• April 12, 2024

US Women’s Soccer vs Netherlands Live: Game Tied at 2 in Final Minutes

Current time in Tokyo: July 30, 9:51 p.m.

July 30, 2021, 8:48 a.m. ET

July 30, 2021, 8:48 a.m. ET

reporting from Yokohama, Japan

90′ They announce five minutes of additional time, plenty of time for someone to snatch this win.

July 30, 2021, 8:48 a.m. ET

July 30, 2021, 8:48 a.m. ET

reporting from Yokohama, Japan

89′ Two of today’s quarterfinals went to extra time, and as we near 90 minutes in Yokohama you get the sense that’s where we are headed here, too. Let’s hope the late bus back to Tokyo is running ….

July 30, 2021, 8:47 a.m. ET

July 30, 2021, 8:47 a.m. ET

reporting from Yokohama, Japan

89′ Rapinoe wins a corner, but she sends the ensuing kick sailing over everybody’s heads. Things are getting tense now.

July 30, 2021, 8:45 a.m. ET

July 30, 2021, 8:45 a.m. ETCredit…Chang W. Lee/The New York Times

Every tournament run has a moment, that split-second where a single decision, a single action, can determine a team’s fate.

Alyssa Naeher’s penalty save might have been just that. And it’s not her first. She quietly saved her team’s World Cup title run several times in 2019 with big saves, most notably against England in the semifinals with a save a lot like that last one there against Lieke Martens.

Naeher is one of the quietest members of the United States team. You might not know much about her: She gives little away in interviews, and rarely smiles on the field until the game is over. In other words, a total pro.

But her teammates and her coach trust her implicitly. And she just showed why. Again.

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July 30, 2021, 8:41 a.m. ET

July 30, 2021, 8:41 a.m. ET

reporting from Yokohama, Japan

81′ That was not a good penalty from Martens. She stood over the ball forever while waiting for the review. I wonder if that tightened her up. Regardless, she sent the ball, low and slow, toward Naeher’s left. Naeher guessed correctly and easily brushed the ball aside. That saved the tournament for the Americans.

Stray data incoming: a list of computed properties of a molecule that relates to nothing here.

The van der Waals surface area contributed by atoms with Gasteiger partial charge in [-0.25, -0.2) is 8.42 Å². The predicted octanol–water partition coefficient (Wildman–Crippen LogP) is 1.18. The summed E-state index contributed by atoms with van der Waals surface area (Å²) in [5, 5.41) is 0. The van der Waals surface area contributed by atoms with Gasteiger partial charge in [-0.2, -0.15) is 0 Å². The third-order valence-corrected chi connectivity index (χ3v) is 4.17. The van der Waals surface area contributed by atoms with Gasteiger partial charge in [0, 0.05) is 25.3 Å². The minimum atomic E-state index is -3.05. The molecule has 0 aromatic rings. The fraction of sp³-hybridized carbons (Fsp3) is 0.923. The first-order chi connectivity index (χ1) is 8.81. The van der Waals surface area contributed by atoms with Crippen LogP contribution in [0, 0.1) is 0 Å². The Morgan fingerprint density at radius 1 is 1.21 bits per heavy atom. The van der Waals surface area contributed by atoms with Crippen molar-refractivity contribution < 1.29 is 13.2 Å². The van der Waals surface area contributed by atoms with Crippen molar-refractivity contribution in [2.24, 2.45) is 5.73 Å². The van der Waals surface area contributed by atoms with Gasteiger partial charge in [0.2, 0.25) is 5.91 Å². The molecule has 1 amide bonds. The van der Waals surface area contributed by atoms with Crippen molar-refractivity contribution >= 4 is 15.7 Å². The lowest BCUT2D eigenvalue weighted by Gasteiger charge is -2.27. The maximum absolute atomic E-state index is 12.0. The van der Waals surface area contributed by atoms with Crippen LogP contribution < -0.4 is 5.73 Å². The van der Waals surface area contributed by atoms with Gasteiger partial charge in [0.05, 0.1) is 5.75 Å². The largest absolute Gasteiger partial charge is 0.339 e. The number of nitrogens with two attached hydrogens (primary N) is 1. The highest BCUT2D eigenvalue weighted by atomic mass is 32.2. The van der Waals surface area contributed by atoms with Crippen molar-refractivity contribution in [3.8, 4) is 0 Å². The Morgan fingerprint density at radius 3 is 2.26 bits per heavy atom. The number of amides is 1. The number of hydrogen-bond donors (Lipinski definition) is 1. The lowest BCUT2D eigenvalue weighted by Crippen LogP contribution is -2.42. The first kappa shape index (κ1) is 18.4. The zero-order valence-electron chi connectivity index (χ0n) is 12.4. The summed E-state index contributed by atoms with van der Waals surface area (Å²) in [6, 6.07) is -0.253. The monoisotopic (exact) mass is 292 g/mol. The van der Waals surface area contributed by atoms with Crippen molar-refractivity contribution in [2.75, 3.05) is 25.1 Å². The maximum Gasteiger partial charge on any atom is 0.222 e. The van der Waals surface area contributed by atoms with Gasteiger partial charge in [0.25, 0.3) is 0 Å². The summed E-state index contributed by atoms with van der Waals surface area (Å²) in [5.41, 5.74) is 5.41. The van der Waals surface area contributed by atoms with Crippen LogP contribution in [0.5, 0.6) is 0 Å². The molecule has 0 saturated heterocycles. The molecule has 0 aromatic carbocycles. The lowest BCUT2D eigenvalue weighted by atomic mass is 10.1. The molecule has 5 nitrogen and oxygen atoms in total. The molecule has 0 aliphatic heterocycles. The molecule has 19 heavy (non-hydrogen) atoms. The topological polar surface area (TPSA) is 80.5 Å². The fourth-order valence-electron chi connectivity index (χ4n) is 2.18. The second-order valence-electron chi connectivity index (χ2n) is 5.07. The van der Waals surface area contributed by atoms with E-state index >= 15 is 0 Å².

July 30, 2021, 8:39 a.m. ET

July 30, 2021, 8:39 a.m. ET

reporting from Yokohama, Japan

81′ Lieke Martens will take it ….. VAR review ….. confirmed ….. SAVED!!! NAEHER!

July 30, 2021, 8:38 a.m. ET

July 30, 2021, 8:38 a.m. ET

reporting from Yokohama, Japan

80′ Kelley O’Hara took out Lineth Beerensteyn in the box to draw the whistle!

July 30, 2021, 8:37 a.m. ET

July 30, 2021, 8:37 a.m. ET

reporting from Yokohama, Japan

80′ PENALTY!

July 30, 2021, 8:37 a.m. ET

July 30, 2021, 8:37 a.m. ET

reporting from Yokohama, Japan

77′ Lindsey Horan gets the first yellow card of the game. She charges hard at a ball that’s sitting at the feet of Danielle van de Donk and takes a huge chunk of the Dutch player’s foot with her slide tackle. Looked painful. That’s the first booking of the night.

Credit…Doug Mills/The New York Times

July 30, 2021, 8:35 a.m. ET

July 30, 2021, 8:35 a.m. ET

77′ With Rapinoe and Lavelle in the game, the U.S. now has both goal-scorers on the field who helped secure the team’s victory over the Netherlands in the 2019 World Cup final.

July 30, 2021, 8:30 a.m. ET

July 30, 2021, 8:30 a.m. ET

reporting from Yokohama, Japan

70′ Andonovski was just waving his players forward a minute ago after a clearance. He wants them out of their own end, clearly. But he probably wants pressure of the field when they clear the ball out, too, to keep it out.

July 30, 2021, 8:27 a.m. ET

July 30, 2021, 8:27 a.m. ET

reporting from Yokohama, Japan

68′ Lineth Beerensteyn, who replaced van de Sanden on the Netherlands right wing a few minutes ago, drives to the end line, but Alyssa Naeher is there to stuff the trouble.

July 30, 2021, 8:25 a.m. ET

July 30, 2021, 8:25 a.m. ET

reporting from Yokohama, Japan

64′ We’ve got another change, as Megan Rapinoe enters the game for Tobin Heath.

Credit…Chang W. Lee/The New York Times

July 30, 2021, 8:22 a.m. ET

July 30, 2021, 8:22 a.m. ET

reporting from Yokohama, Japan

63′ Horan feeds Press at the back post for a goal but — wait for it — she is offside. That’s seven in the tournament for the U.S. now. Offside Goal still trails Miedema by a comfortable margin, however, in the Golden Boot race.

July 30, 2021, 8:23 a.m. ET

July 30, 2021, 8:23 a.m. ET

reporting from Yokohama, Japan